Google Chrome OS: Linux finally conquers the Desktop
Details are sketchy but Google is finally throwing their huge sombrero into the Operating System ring. After years of surveying the competition and developing online versions of all the popular office applications, Google is now going to tackle the foundation of the PC platform. We know it will be a new windowing system that will run on a Linux kernel. It will also be completely open source (the GPL wins again).
There are several obvious things that will happen here. Google is going to put it’s considerable marketing muscle behind getting Netbooks to use Chrome as the default instead of various other flavors of Linux. Microsoft is going to push these same vendors to use Windows 7 instead. Google is going to price this thing rock bottom, in all likelihood it will be a free download. Couple that with Snow Leopard’s ridiculously low upgrade price and it becomes clear that this OS cycle consumers are going to be the big winners.
I have long maintained that the only thing stopping Linux from becoming a viable desktop OS is that design (UI/UX or otherwise) doesn’t work by committee. But the community is perhaps the single most important part of the open source movement. By putting Google designers in charge of figuring out the windowing system Chrome is probably going to be the first linux flavor to be genuinely polished from a UI perspective (Even though Doug Bowman might disagree).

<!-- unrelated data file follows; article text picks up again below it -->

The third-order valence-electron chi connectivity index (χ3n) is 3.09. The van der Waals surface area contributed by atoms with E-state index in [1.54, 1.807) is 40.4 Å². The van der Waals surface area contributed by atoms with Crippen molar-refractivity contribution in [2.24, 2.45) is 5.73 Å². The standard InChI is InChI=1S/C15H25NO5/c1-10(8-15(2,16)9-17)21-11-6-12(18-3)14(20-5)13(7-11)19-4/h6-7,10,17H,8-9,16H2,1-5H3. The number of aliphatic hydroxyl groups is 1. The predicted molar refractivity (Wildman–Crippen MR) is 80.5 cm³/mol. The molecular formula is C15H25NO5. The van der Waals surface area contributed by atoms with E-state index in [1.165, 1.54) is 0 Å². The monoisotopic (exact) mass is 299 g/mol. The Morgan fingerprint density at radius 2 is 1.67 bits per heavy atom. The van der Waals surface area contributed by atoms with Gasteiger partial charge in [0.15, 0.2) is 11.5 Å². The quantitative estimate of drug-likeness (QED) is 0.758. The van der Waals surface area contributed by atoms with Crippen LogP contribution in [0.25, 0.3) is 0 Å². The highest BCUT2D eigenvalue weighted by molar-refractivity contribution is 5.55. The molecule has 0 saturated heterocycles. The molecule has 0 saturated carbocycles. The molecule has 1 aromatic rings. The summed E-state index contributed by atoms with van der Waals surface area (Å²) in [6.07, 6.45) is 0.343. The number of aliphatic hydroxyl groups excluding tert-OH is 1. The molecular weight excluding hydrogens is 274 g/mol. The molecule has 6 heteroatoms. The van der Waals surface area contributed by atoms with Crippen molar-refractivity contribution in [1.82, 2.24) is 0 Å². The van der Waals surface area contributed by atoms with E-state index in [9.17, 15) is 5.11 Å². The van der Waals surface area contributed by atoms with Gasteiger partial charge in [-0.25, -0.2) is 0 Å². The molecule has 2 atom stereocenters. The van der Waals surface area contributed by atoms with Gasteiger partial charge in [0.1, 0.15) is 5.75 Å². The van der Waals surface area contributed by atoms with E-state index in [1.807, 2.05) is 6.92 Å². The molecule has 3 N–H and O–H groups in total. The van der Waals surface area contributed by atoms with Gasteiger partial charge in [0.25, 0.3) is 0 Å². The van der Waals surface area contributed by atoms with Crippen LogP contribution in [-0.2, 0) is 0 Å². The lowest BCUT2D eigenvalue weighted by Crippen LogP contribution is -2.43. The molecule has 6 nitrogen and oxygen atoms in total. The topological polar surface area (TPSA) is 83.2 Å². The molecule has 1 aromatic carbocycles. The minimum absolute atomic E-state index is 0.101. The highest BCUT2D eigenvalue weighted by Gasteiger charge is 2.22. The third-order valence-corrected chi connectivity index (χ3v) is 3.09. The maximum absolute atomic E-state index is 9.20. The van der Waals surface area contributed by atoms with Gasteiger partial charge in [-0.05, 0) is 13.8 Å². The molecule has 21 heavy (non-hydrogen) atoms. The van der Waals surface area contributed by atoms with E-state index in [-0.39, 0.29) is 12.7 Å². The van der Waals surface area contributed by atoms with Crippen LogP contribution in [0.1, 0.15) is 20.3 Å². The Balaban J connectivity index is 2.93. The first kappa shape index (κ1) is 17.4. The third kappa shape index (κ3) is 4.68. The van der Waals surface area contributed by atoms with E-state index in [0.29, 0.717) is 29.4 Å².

There is one big problem though. I can’t use it. Not as my primary OS anyway.
Google say the only way developers will build applications for it is through web technologies, taking a page out of Apple’s iPhone 1.0 marketing spiel. Given enough bandwidth you might be able to get away without access to the internals of the PC but as long as there is a need to run compiled code for applications/games like Photoshop or Fallout 3 this is not going to be my OS of choice. It will however be perfect for any number of people that just want a computer that does their email and web stuff. Throw in the occasional flash game for good luck.
Cower in fear Microsoft, this is the moment Balmer has been sweating for years (literally). Maybe Microsoft should sue Google for monopolistic tactics. After all, you can’t install a competing web browser when the OS is the web browser.